Reply To: Down With An Taisce!!!
I do not find myself in a difficult position, I did a little consultative work for An Taisce and met with all the professional staff and some of the Key elected council members. I have to say that while I wouldn’t agree with all of them on everything they were a very high calibre group of people.
Regarding your assertion that it should be disbanded I couldn’t disagree more. They are in many ways the last line of defence for heritage where the IGS don’t have a presence.
Regarding your assertion that they are costing jobs, that brings to mind Patrick Gallahers 1970’s protest on Molesworth St when his construction crew were laid off until he got his way.
The developments you have supplied with the exception of Water St are not of a great architectural standard in my opinion.
Water St was a well designed proposal, but you have said that at least part of the proposed site contains 18th century buildings. I haven’t seen the buildings so I can’t assess their merit, but in general 18th century buildings should be preserved.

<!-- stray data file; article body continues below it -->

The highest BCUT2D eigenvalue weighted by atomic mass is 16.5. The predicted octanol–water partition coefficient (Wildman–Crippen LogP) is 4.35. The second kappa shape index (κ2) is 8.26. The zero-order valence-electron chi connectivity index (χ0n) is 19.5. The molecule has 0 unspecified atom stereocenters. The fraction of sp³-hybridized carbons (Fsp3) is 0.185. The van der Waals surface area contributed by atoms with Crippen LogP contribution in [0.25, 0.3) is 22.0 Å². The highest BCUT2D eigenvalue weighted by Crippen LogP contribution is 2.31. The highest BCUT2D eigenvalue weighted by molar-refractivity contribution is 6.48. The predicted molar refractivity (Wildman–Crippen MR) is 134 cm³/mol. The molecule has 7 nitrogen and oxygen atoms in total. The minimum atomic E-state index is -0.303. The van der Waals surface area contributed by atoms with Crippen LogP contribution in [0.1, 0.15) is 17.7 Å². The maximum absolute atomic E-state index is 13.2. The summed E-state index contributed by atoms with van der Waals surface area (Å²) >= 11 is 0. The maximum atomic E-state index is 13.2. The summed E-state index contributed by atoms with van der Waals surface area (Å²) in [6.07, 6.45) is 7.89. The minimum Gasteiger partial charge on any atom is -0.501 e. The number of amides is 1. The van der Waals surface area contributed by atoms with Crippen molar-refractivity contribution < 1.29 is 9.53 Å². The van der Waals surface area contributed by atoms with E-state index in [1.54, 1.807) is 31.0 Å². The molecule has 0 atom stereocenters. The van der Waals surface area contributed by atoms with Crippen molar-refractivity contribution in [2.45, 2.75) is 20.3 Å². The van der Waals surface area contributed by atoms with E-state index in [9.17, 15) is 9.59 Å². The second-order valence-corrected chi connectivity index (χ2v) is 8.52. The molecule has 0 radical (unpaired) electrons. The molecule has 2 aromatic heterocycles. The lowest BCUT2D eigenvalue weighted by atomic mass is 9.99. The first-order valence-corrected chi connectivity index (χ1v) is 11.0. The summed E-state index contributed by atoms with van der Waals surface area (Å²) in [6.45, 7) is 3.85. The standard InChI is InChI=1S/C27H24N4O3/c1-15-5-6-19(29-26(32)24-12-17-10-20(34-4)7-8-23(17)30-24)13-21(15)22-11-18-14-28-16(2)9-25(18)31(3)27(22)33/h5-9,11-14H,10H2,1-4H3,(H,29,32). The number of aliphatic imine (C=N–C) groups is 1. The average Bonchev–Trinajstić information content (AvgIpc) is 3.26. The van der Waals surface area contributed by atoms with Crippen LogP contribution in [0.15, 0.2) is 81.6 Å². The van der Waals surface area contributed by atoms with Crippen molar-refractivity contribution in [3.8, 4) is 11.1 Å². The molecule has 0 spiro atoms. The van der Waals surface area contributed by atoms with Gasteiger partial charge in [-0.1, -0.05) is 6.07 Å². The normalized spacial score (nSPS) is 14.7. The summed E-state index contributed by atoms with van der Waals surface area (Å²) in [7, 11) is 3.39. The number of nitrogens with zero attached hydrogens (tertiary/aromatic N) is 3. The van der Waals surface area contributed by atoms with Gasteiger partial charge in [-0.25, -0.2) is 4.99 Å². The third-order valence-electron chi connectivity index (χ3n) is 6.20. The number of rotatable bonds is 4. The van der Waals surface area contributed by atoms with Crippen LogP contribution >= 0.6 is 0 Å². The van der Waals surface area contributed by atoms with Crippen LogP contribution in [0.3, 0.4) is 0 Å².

I also feel that you are hitting An Taisce as an ‘easy target’ when you would be better trying to influence
A. The relevant development plan
B. The Local Authorities
C. An Bord Pleannalla
I agree that Cork needs development and that the docklands provide a perfect opportunity for Cork to build a sustainable urban quarter.
But look at the development of Dublins Docklands after the Initial 3 buildings (IFSC House etc) the architectural quality went down hill and only now are proposals of real quality emerging again.
I feel that if the Cork docklands are to emerge as a real quality district you need to relase a lot of land quickly, the R&H Hall portfolio would give the scale necessary. Picking a little here and little there is only going to lead to friction as you need to add large quantums of floorspace to release significant equity.
The vision of Sean McBride, O’Dailiagh, Arthur Cox and Preagar will continue and sadly An Taisce is almost alone as a Champion for the quality of life, its remit is broader than most National trusts because the NGO sector in Ireland is weaker than is typical in a 1st world economy.
All Credit to the IGS, Coastwatch, Birdwatch, platform 11 and the others involved in promoting sustainability and protecting heritage